Susan Levy's second child entered the world at just 3 pounds, 11 ounces. Bennie was coddled and monitored and kept on a machine that helped him breathe, while doctors and nurses huddled over him. When he went home after several weeks in the hospital, Susan assumed she had just survived the most difficult experience of her life.
In reality, the toughest was yet to come. When she became pregnant with her third child, Susan's perinatologist put her to bed at 13 weeks as a precaution, but assured her that everything would be fine. Remembering Bennie's early and difficult arrival, though, Susan was worried.
"I knew all the things that could go wrong," she said. Knowing that any child born before 28 weeks was considered high-risk, Susan held onto that number as her goal. "I just wanted to make it to 28 weeks," she said.
But she didn't.
Sammy was born at 26 weeks - 14 weeks early - weighing just 2 pounds, 2 ounces. His birth triggered an emotionally wrenching struggle. His lungs were immature, his immune system didn't work, his heart wasn't fully developed, and he was prey to the innumerable threats the womb is designed to avert.
In the beginning, the Levys were told gently but plainly that their baby might die. But the doctors and nurses in the Neonatal Intensive Care Unit at Phoenix Children's Hospital made sure they gave the child every chance of surviving.
"He was hooked up to every single monitor in the world," Susan said.
Doctors threaded a central line up past his liver when his tiny veins collapsed. They fine-tuned the machines that provided him with sufficient oxygen as his lungs matured. They took him into surgery when a hernia ballooned in the immature muscles of his abdomen. But technical expertise made up only part of the personalized care the PCH staff delivered to Sammy and his family.
Nurses taped pictures to the sides of Sammy's isolette and sang lullabies to soothe him. They experimented with "nesting," making a cozy cranny out of sheepskin and rolled-up towels to make him feel warm and secure.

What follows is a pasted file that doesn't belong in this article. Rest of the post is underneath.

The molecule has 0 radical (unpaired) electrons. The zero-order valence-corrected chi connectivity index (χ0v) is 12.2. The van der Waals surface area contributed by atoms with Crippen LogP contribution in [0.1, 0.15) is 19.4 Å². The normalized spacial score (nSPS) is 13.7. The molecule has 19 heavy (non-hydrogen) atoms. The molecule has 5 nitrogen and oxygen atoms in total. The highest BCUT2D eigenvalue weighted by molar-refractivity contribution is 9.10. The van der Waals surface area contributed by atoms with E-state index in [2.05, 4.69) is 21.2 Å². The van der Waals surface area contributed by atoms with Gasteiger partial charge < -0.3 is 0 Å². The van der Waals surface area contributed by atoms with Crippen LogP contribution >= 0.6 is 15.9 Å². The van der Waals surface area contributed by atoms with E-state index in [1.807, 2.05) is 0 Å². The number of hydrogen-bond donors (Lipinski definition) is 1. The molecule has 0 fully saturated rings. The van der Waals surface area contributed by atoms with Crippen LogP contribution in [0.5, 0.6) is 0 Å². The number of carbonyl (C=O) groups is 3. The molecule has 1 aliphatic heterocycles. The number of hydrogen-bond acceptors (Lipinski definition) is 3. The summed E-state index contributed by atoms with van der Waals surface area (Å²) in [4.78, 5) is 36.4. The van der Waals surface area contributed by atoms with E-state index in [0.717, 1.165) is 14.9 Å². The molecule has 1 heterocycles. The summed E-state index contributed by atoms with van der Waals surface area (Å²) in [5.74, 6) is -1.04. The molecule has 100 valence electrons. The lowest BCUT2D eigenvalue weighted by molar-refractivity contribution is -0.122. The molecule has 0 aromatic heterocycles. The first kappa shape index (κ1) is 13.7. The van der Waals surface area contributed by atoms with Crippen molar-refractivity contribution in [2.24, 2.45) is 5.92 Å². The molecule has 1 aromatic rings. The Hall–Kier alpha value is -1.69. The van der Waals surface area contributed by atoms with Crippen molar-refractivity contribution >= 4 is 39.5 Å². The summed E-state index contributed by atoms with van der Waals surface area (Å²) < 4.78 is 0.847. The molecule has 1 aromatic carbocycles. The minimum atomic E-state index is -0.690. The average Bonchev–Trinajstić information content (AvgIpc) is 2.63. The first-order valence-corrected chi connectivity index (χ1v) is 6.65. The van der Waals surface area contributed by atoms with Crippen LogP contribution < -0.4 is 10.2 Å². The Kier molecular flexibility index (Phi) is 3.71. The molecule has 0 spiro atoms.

"They were incredible," Susan said. "They were what kept us going for two months."
When Susan developed pneumonia and couldn't enter the nursery, nurses brought Sammy to the window so his mother could see him.
"All I could do was stand outside the window and look at him and cry," she said. "So they held him up for me, turned him around so I could see him, so I could watch."
The staff involved Sammy's father by teaching him about "Kangaroo Care" - skin-on-skin contact between parent and infant that has been proven to help premature babies thrive. A photo of a tiny Sammy on his father's chest was used in hospital publicity materials to illustrate the Kangaroo Care concept.
As Sammy gained weight and strength, nurses began teaching the skills the Levys would need to care for their son at home.
"Every day they'd teach us something else," Susan said.
Preparation was crucial, as Sammy would be on oxygen and dangerously vulnerable to infections for some time after his discharge. But even with all the instruction, Susan hardly felt prepared. It was difficult, she said, to leave the support of the hospital.
"The hard part was when we came home," she said. To reduce the risk of picking up infections from outside, the family hired a teacher to work with Sammy's older brothers at home. Vacations were out of the question. Susan left the house only on rare occasions, showering after even a simple trip to the Post Office.
"For a while, I just wanted a normal baby," Susan admitted.
But eventually, the family's tireless efforts paid off.
Sammy is now 7, and the largest child in his first-grade class. He has asthma and some vision problems, but doesn't let those things interfere with basketball and soccer.
"He's this big, athletic kid," Susan said. "Nobody can believe what he went through."
The struggle of seven years ago has faded from memory - almost.
The family recently bought a new van with more room than their previous vehicle. Susan's husband told her, "We have room for one more," and she balked at the thought.
"I could never do this again. I don't want to tempt fate," she said.
"All three of my kids are perfect."